COLUMBUS, Ohio -- The Ohio hospital system where excessive painkiller doses were given to dozens of patients who died fired 23 nurses, pharmacists and managers Thursday and said it is changing leadership, a sign that professional fallout from the scandal has expanded far beyond the intensive care doctor accused of ordering the drugs.
The announcement by the Columbus-area Mount Carmel Health System comes five weeks after that doctor, William Husel, pleaded not guilty to murder charges in 25 of the deaths, marking one of the biggest cases of its kind against an American health care professional.
The newly fired employees include five physician, nursing and pharmacy management team members, President and CEO Ed Lamb said in a statement.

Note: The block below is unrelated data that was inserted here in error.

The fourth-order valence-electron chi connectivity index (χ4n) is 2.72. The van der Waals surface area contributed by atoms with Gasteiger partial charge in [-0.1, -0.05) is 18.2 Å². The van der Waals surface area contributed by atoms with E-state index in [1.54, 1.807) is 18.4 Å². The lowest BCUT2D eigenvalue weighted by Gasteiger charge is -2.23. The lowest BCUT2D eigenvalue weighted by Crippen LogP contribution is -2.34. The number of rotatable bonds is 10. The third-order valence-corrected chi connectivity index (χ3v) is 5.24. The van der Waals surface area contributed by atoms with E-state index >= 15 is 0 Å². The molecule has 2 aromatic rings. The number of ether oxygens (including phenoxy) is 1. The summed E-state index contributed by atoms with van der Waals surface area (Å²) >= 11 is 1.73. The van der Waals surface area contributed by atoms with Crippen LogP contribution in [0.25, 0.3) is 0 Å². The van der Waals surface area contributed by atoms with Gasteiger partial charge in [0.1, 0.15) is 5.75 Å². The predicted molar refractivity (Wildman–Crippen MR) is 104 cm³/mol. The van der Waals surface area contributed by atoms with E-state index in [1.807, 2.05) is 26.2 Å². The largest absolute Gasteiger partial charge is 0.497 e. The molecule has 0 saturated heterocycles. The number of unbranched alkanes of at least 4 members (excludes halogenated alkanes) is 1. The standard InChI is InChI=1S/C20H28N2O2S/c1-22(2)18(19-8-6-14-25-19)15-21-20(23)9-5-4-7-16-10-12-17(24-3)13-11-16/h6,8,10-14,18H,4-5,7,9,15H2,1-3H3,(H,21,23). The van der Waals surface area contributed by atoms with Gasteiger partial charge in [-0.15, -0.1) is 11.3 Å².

Mount Carmel said the other 18 fired were among the nurses and pharmacists who had been on administrative leave during its internal review.
One employee remains on administrative leave, and 11 are being given the chance to return to work if they complete additional training, Lamb said. Mount Carmel didn't specify whether those employees are nurses and pharmacists who administered or approved the excessive doses.
Authorities have said the nurses and pharmacists involved aren't being prosecuted, though dozens have been reported to their respective professional boards for review and potential disciplinary action.
Lamb also said that he is resigning this month and that Mount Carmel's chief clinical officer is retiring in September, paving the way for new leadership that could "facilitate healing and help restore the trust of the community."
Mount Carmel fired Husel in December and concluded he had ordered potentially fatal doses for 29 patients who died over the past few years.